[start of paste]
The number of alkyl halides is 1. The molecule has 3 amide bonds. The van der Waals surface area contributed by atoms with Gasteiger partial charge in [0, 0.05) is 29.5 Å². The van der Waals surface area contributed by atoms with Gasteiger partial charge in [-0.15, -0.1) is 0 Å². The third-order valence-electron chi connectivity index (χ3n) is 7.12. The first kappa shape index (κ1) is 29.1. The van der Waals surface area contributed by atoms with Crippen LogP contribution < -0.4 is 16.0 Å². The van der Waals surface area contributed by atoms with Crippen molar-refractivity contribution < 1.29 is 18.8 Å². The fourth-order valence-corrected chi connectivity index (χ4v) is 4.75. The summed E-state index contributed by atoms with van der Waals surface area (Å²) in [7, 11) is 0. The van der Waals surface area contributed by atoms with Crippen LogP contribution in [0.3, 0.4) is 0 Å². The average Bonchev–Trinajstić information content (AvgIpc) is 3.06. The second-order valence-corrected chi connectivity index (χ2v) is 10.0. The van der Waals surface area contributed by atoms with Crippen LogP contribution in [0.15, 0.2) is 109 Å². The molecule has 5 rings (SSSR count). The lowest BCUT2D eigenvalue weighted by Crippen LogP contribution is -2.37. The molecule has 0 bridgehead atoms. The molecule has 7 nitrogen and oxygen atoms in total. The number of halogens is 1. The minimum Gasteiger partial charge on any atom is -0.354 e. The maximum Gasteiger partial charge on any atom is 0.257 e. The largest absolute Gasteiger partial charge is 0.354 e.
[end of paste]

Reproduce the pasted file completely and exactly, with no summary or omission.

The number of alkyl halides is 1. The molecule has 3 amide bonds. The van der Waals surface area contributed by atoms with Gasteiger partial charge in [0, 0.05) is 29.5 Å². The van der Waals surface area contributed by atoms with Gasteiger partial charge in [-0.15, -0.1) is 0 Å². The third-order valence-electron chi connectivity index (χ3n) is 7.12. The first kappa shape index (κ1) is 29.1. The van der Waals surface area contributed by atoms with Crippen LogP contribution < -0.4 is 16.0 Å². The van der Waals surface area contributed by atoms with Crippen molar-refractivity contribution < 1.29 is 18.8 Å². The fourth-order valence-corrected chi connectivity index (χ4v) is 4.75. The summed E-state index contributed by atoms with van der Waals surface area (Å²) in [7, 11) is 0. The van der Waals surface area contributed by atoms with Crippen LogP contribution in [0.3, 0.4) is 0 Å². The average Bonchev–Trinajstić information content (AvgIpc) is 3.06. The second-order valence-corrected chi connectivity index (χ2v) is 10.0. The van der Waals surface area contributed by atoms with Crippen LogP contribution in [0.15, 0.2) is 109 Å². The molecule has 5 rings (SSSR count). The lowest BCUT2D eigenvalue weighted by Crippen LogP contribution is -2.37. The molecule has 0 bridgehead atoms. The molecule has 7 nitrogen and oxygen atoms in total. The number of halogens is 1. The minimum Gasteiger partial charge on any atom is -0.354 e. The maximum Gasteiger partial charge on any atom is 0.257 e. The largest absolute Gasteiger partial charge is 0.354 e.